I love asking for mailbag questions in the instant replay. You get such passionate responses right after a game. That's great to see how much Falcons fans care following a win or a loss.
They can center around a few controversial moments; they were both clear and present after a difficult 19-14 loss to the Washington Commanders.
That second-and-goal pick is obvious. Marcus Mariota's always a feature player. Drake London is, too, especially after relatively low numbers even with Kyle Pitts unavailable. Let's touch on those topics in this Monday aftermath edition of Bair Mail:
Tim West from Lexington, Tenn.
I know you will get a ton of emails about the 2nd and goal interception, but I have to ask why you would throw in that spot? You have run effectively and best case you score leaving Washington a minute to score a field goal and worse case the pass is incomplete which stops the clock or what actually happened which is an interception. I just can't understand the thought process.
Bair: You're right, Tim. I got dozens of questions on this 2nd-and-goal play. It's mostly about run vs. pass. I don't love those debates. I agree, though, that it seemed like the Falcons probably could've gained four yards over three downs, with the way the offensive line was playing and with how varied and confusing the Falcons rushing attack can be.
The Commanders knew a run was an option, and pass there was a change-up. The play design was good, with a high percentage pass to a reliable target.
The important part here is to listen to what Arthur Smith said postgame for insight.
"I'm not gonna give the scheme," Smith said. "We had a wide-open look. They made a play. Ball tipped and it bounced up there and the guy got up under it. You can like it all you want, it was open. But they had a say and they made a play."
The look told Mariota where to go with the ball. After watching the play several times, the latter seems to be the case. And Cordarrelle Patterson was open. Would've been an easy pitch and catch without the tipped ball. Chris Lindstrom blocked Daron Payne well. The guy just got a hand up. Maybe, if we're being nit-picky, maybe a little loftier and a bit more of a leading throw may have helped but, in Mariota's defense, Payne's hand went up really late. After he had thrown the ball. There was a clear window. Until there wasn't.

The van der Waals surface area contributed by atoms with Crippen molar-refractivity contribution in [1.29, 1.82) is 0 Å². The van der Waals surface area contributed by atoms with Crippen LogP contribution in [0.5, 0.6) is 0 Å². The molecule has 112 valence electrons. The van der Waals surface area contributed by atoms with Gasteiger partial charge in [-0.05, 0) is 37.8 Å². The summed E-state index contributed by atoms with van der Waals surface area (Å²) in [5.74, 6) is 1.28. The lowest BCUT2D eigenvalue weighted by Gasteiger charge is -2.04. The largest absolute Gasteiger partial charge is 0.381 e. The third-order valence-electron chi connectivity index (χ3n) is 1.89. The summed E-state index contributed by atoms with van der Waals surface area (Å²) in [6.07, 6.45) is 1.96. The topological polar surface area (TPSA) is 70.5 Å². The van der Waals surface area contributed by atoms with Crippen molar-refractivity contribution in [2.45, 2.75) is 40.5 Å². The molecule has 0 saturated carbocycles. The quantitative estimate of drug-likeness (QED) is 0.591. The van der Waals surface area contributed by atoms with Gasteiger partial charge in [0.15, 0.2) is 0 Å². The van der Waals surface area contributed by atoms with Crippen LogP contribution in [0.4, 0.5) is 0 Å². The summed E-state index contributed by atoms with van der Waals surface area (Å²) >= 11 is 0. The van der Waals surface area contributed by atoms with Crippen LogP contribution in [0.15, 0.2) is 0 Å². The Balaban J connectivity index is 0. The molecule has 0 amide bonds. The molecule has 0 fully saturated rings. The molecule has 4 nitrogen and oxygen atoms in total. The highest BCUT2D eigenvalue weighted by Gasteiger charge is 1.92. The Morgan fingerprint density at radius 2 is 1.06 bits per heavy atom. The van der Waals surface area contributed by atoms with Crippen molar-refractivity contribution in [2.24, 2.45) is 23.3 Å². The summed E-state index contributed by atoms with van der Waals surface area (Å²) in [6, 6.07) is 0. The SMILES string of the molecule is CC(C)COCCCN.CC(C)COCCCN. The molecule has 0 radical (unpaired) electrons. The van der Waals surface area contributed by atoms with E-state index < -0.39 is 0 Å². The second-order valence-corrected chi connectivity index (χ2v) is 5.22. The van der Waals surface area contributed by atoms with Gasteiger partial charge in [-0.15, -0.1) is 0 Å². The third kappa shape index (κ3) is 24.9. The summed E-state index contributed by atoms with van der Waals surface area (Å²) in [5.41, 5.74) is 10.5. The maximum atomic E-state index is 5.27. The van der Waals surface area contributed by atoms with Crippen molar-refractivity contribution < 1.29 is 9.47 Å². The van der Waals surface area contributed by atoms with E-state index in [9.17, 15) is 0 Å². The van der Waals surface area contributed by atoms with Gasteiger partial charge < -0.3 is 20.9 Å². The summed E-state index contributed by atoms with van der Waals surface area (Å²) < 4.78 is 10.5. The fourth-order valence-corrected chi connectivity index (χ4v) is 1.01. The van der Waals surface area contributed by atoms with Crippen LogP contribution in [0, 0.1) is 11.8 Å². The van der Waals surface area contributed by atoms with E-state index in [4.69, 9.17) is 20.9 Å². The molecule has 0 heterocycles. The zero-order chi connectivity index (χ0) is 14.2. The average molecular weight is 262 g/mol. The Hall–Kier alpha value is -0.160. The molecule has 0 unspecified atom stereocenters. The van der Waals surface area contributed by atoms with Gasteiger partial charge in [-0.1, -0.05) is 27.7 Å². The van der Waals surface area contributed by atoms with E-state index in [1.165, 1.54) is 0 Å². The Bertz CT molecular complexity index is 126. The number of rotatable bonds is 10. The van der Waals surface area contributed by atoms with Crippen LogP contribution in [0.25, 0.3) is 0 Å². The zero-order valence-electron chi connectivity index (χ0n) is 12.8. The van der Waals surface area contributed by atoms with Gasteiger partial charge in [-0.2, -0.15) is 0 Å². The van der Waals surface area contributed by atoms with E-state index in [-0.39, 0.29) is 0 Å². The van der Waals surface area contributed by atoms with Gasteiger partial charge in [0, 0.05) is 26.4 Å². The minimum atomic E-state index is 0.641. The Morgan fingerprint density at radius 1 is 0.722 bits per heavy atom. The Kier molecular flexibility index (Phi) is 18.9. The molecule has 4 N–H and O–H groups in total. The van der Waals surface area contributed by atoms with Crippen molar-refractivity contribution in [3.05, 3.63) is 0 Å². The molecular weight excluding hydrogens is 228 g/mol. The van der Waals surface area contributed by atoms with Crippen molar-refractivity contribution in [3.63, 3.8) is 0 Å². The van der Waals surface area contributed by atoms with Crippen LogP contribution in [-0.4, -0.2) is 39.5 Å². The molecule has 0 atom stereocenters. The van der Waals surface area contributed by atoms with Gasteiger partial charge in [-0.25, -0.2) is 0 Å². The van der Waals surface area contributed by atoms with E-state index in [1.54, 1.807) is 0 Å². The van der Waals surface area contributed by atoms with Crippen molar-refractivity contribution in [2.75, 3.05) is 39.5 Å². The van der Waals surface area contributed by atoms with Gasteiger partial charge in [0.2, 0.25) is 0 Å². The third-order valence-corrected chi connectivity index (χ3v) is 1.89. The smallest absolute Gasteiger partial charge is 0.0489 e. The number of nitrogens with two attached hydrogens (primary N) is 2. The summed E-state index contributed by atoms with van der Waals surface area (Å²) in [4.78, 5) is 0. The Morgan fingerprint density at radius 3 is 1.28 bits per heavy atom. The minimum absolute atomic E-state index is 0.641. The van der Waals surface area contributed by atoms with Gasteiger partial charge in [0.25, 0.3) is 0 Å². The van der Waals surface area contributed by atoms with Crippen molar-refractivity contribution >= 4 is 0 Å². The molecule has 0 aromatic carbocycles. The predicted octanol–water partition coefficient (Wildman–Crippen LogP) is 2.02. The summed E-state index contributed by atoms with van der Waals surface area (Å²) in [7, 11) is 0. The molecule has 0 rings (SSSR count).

If the play works Smith and Mariota are heroes. It didn't, so they're taking heat. Such is life for a head coach and quarterback, who are judged on results over individual performance.
Zackery Goodnight from Dallas, Tex.
Just read Tori's article on when does unfortunate become unacceptable. I think this as a whole is how many Falcon fans have been feeling. From the outside looking in, we obviously see things different because you guys interact with the players and coaches constantly. We at home usually can only see the final product on the field. I think this is why so often we call for Mariota to be benched. In Tori's article she points to unfortunate events. Most are at the hands of Mariota. Not all. It's a team sport. And I don't think Mariota had a bad game against Washington, but at what point is it time to just move on at the most prolific position on the field? We have now seen the Jets do the same thing and have at least one week of good results. The team needs a change obviously.